22. 22. Bar Graphs • Bar graphs are used when the data on the horizontal axis is grouped together for a specific reason • Examples: – Months of the year vs. rainfall figures – Different companies vs. expenditure – Shoe sizes vs. number of people Future Managers Mathematical Literacy 2 22
23. 23. Features of a Bar graph • The width of the bars must be exactly the same • Distance between the bars must be exactly the same • The vertical and horizontal axes must be labelled • The graph has to be informatively titled • A component bar chart should have no more than 5 or 6 sections Future Managers Mathematical Literacy 2 23
24. 24. Bar Graph Informative title Rainfall (mm) from Jan - June 45 40 35 Y-axis label Equally Rainfall (mm) 30 25 spaced 20 15 10 5 0 Jan Feb Mar Apr May Jun Month x–axis label Future Managers Mathematical Literacy 2 24
25. 25. Analyse and interpret information Future Managers Mathematical Literacy 2 25
26. 26. Analyse and interpret information • At the end of this outcome, you will be able to: – Read and interpret information represented through graphs – Analyse information presented though graphs tables and statistics Future Managers Mathematical Literacy 2 26
27. 27. Techniques to analyse data • Percentages • Proportions • Rates • Mean • Median • Mode Future Managers Mathematical Literacy 2 27
28. 28. Mean • This is the most frequently used measure of centre and is usually called the average • The mean is calculated by adding all values and dividing by the number of values • The mean is sensitive to extreme values Future Managers Mathematical Literacy 2 28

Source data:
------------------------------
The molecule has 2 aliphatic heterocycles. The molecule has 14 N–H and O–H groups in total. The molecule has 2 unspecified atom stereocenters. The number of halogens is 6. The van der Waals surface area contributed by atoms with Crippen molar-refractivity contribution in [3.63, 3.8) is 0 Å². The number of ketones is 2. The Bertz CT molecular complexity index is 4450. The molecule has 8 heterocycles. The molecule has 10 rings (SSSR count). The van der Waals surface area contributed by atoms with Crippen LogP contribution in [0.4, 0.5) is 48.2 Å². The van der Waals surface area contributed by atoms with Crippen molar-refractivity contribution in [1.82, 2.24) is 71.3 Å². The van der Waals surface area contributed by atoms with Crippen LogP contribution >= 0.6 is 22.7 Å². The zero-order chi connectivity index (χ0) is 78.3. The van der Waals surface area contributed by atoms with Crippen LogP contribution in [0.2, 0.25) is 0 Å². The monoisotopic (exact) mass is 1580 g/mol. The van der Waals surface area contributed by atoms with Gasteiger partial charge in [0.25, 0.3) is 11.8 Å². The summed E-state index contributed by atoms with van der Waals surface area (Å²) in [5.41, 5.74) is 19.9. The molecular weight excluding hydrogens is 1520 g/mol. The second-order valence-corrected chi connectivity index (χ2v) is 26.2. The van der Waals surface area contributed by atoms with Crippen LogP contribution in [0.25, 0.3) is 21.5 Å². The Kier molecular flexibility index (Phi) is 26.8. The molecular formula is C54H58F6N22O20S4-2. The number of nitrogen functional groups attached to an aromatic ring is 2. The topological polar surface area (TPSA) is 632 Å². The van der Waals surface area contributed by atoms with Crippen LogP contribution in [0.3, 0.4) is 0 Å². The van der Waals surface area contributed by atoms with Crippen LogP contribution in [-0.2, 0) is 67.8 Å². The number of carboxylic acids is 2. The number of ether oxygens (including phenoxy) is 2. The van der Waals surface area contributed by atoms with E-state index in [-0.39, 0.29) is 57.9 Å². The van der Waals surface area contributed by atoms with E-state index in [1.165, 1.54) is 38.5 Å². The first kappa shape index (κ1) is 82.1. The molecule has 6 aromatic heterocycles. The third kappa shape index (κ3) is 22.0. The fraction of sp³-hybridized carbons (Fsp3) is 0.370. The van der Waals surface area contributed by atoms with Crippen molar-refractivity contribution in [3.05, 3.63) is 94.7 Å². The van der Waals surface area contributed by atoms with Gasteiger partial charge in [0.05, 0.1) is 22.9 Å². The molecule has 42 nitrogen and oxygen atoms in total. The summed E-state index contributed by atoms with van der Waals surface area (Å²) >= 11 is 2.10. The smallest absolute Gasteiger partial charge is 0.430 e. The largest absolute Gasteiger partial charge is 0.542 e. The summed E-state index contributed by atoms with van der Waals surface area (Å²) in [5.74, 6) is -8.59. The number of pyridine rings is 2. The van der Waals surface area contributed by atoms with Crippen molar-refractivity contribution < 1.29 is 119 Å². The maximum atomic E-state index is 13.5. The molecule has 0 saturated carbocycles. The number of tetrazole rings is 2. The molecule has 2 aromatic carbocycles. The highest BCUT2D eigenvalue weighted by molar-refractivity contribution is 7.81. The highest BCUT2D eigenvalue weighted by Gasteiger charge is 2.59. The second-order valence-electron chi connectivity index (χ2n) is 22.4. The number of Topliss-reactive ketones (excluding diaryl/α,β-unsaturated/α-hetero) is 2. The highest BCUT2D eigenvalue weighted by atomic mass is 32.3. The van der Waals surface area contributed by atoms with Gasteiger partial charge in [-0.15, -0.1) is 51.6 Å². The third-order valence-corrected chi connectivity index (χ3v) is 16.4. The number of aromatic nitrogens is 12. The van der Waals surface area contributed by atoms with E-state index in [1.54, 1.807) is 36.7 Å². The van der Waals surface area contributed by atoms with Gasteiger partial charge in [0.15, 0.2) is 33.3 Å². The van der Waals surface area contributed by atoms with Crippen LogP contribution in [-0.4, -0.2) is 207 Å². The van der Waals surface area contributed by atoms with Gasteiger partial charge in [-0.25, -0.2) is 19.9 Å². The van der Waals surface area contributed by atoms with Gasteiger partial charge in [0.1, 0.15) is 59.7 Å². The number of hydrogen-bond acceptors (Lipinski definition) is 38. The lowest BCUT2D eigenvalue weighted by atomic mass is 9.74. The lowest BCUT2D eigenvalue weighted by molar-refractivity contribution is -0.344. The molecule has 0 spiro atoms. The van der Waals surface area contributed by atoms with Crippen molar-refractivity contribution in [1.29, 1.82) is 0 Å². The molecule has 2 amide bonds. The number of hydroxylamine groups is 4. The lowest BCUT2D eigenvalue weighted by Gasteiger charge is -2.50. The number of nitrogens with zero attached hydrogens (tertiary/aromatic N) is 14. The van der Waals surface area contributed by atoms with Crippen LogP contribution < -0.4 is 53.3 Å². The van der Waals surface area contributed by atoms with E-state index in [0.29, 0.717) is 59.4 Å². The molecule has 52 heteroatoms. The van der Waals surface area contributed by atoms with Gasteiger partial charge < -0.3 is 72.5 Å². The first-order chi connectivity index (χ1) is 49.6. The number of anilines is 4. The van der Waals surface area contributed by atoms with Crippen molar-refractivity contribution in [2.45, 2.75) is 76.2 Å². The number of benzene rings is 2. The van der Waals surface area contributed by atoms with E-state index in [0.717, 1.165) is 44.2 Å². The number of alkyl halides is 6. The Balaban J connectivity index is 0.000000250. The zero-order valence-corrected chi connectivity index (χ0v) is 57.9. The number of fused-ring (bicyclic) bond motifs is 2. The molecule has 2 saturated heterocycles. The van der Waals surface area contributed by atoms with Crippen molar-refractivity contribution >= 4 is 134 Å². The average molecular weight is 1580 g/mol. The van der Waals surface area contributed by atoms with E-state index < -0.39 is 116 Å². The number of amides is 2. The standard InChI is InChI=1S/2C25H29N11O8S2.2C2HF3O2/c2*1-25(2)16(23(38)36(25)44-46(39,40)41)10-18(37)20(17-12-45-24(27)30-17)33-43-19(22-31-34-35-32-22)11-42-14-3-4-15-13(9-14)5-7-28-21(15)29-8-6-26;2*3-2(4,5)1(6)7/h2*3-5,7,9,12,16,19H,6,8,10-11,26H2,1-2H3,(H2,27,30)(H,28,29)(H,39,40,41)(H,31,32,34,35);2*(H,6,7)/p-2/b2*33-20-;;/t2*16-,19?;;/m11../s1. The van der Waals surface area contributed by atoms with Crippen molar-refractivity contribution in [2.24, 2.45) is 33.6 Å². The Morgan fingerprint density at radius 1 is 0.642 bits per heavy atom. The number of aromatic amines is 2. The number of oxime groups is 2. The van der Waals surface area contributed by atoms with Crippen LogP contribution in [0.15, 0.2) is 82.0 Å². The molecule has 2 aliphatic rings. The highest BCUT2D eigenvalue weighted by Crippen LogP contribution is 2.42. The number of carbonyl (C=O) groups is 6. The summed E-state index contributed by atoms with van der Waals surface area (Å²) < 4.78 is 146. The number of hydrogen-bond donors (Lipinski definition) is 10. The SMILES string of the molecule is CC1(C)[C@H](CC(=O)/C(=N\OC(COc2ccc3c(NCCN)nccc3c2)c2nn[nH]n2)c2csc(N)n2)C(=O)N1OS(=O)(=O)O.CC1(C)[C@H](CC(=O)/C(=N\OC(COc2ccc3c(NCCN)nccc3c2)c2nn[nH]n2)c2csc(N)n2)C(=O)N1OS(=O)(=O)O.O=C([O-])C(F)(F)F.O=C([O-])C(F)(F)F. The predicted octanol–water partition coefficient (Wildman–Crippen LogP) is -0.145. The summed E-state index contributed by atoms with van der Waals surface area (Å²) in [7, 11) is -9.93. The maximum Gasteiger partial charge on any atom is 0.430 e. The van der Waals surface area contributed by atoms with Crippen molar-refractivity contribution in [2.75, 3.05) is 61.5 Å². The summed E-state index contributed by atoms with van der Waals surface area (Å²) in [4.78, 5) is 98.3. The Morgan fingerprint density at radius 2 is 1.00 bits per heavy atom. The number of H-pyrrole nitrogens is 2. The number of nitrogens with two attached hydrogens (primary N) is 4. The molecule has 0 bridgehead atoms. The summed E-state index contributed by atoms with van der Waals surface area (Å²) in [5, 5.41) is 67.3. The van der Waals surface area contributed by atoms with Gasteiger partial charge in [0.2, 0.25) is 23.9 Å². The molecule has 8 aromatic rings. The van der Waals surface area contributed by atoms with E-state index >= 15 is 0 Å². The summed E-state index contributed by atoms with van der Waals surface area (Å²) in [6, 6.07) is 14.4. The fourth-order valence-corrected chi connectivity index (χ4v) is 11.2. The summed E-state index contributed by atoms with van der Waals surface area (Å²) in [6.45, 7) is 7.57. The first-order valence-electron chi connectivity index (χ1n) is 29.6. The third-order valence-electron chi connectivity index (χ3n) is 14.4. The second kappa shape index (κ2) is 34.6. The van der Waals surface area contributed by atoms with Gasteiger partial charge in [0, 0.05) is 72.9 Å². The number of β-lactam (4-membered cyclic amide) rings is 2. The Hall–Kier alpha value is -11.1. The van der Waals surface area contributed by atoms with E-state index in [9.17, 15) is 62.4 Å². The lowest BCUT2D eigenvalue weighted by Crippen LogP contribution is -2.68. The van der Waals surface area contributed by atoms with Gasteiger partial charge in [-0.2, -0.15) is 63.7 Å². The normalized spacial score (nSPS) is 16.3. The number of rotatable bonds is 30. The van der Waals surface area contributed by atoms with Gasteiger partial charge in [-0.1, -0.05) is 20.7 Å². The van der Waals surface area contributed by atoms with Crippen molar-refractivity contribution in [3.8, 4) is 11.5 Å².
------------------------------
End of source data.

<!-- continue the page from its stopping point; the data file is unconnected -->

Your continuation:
29. 29. Calculating the mean • Calculate the mean of the following: 10; 12; 20; 5; 7; 15; 21; 16 Answer: 10 + 12 + 20 + 5 + 7 + 15 + 21 + 16 = 106 Number of entries = 8 Mean = Sum of values / No of entries = 106 / 8 = 13.25 Future Managers Mathematical Literacy 2 29
30. 30. Median • The median is the value that falls in the middle of the set when the values are arranged in order of magnitude • If the number of values is odd, then the median is the middle number • If the number of values is even, then the median is the average of the two centre values Future Managers Mathematical Literacy 2 30
31. 31. Finding the median Find the median of the following: 10; 12; 20; 5; 7; 15; 21; 16 Answer: Arranged in 5; 7; 10; 12; 15; 16; 20; 21 order of magnitude (12 + 15) / 2 = 13.5 Middle two numbers Find the mean Future Managers Mathematical Literacy 2 31
32. 32. Mode • The mode represents the most frequently occurring quantity in a sample • Useful only in a large data set, where the number of occurrences is important Future Managers Mathematical Literacy 2 32
33. 33. Interpreting information • If as graph rises from left to right, we state that an increase occurs • If the graph descents from left to right, we can say that a decrease occurs • If the graph is horizontal, we can say that there is no change • The steepness of the line is called the rate of change or gradient. • Increasing graphs have positive gradients • Decreasing graphs have negative gradients Future Managers Mathematical Literacy 2 33
34. 34. Interpreting information Increasing Graph y axis (Positive Gradient) Constant Graph (Zero Gradient) Decreasing Graph (Negative Gradient) xaxis Future Managers Mathematical Literacy 2 34
35. 35. Misleading graphs • Make sure that the scale of the x and y axes are correct • Start the scale at zero, or otherwise clearly indicate what number you are starting from • The scale must be uniform Future Managers Mathematical Literacy 2 35